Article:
Archive for November, 2012

November 08, 2012|By Merilyn Jackson, For The Inquirer

Three works by Italy’s Mauro Astolfi crown this fall’s dance season in Philadelphia, as a flurry of new pieces – from him and others – take to two local stages only a week apart.

Arriving in Philadelphia from Rome just before Sandy, Astolfi worked through storm-related delays to make Instant God for BalletX, which the company is premiering this week at the Wilma, along with new work by Matthew Neenan and Kate Watson-Wallace. And next week, Astolfi’s highly regarded Spellbound Contemporary Ballet debuts here with two Philadelphia premieres presented by Dance Celebration at the Annenberg Center.

Spellbound has been touring the United States on a subsidy from New England’s National Dance Project, the only European company to be chosen last year by the project. When BalletX cofounder Christine Cox saw them in New York in January, she sensed Astolfi’s sensual yet cerebral choreography would be a good fit for her company, and it wasn’t long before a BalletX commission was set.

“Working as a freelance choreographer in Europe,” Astolfi said, “I sometimes find the young dancers complain – about what time rehearsal is over, about traveling too much because they can’t recover. They want to be taken care of. For some, it’s just a job. But you can’t do this work just for money. It’s impossible.”

On the other hand, he said, after only three days of rehearsal, the BalletX dancers already were taking to the shape of Instant God.

“If I were here for a month,” he said, “they would look like my company. These dancers are hungry, and they can do anything. They are professional and don’t just work as a job.”

Dance companies in several countries have commissioned him in recent years, including Chicago’s River North Dance, which is coming next spring to the Annenberg.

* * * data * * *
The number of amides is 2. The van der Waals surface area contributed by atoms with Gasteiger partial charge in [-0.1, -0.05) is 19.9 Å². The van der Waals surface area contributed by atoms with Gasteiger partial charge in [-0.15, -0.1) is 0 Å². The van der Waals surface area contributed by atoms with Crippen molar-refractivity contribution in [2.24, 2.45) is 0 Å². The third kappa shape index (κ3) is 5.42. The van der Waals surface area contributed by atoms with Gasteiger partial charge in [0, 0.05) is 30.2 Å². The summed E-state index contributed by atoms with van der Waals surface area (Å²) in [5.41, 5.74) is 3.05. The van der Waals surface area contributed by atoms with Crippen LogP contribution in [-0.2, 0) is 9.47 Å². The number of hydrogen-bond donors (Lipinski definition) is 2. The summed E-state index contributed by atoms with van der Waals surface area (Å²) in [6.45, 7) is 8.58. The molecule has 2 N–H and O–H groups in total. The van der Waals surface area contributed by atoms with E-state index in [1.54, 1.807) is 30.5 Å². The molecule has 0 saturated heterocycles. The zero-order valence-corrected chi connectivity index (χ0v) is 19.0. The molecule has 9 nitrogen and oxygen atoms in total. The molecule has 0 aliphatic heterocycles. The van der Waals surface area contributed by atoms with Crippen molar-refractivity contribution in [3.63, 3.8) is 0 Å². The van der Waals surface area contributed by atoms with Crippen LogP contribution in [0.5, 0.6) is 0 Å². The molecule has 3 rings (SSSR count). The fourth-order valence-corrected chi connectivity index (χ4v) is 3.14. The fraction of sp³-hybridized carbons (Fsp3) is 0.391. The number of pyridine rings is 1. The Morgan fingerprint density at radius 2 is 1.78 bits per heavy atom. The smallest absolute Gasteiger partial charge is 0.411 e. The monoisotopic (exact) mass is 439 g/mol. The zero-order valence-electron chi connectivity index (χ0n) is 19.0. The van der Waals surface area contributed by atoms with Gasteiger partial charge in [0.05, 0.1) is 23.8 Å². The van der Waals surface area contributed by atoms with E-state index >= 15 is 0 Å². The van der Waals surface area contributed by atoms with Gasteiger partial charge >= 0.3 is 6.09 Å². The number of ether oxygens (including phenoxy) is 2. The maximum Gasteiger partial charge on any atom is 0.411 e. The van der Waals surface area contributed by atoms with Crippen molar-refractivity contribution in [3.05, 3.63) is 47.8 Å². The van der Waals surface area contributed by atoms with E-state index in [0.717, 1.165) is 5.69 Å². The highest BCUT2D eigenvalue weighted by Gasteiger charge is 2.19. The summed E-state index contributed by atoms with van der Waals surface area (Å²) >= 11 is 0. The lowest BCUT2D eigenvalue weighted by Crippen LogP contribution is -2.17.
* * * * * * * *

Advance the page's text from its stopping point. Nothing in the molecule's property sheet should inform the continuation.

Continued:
He says he never comes to a company with preconceived ideas, “because when I meet the dancers, I just change everything. I need to feel their energy. So I’m trying to create an atmosphere and using an ambient soundscape created by Not From Earth for this piece.”

Neenan, BalletX’s co-artistic director, said, “In less than two weeks, Mauro and the dancers have created a dance that is sculptural, intimate, entangled, and precise.

Instant God is the darkest work on the program,” he said, “so we decided it should open, and my own work Switch Phase, which is more upbeat, closes it. We put Kate’s piece in the middle because it contrasts with both – it starts dark but gets funky, wild, and fun by the end.”

New York Times critic Alastair Macauley wrote warmly about Switch Phase after its world premiere over the summer at the Vail International Dance Festival and recently praised Neenan’s Party of the Year, saying the choreographer “is emerging as one of today’s foremost dance poets of American behavior and society.” Switch Phase was originally presented with the string quartet Brooklyn Rider performing onstage; here, the music will be recorded.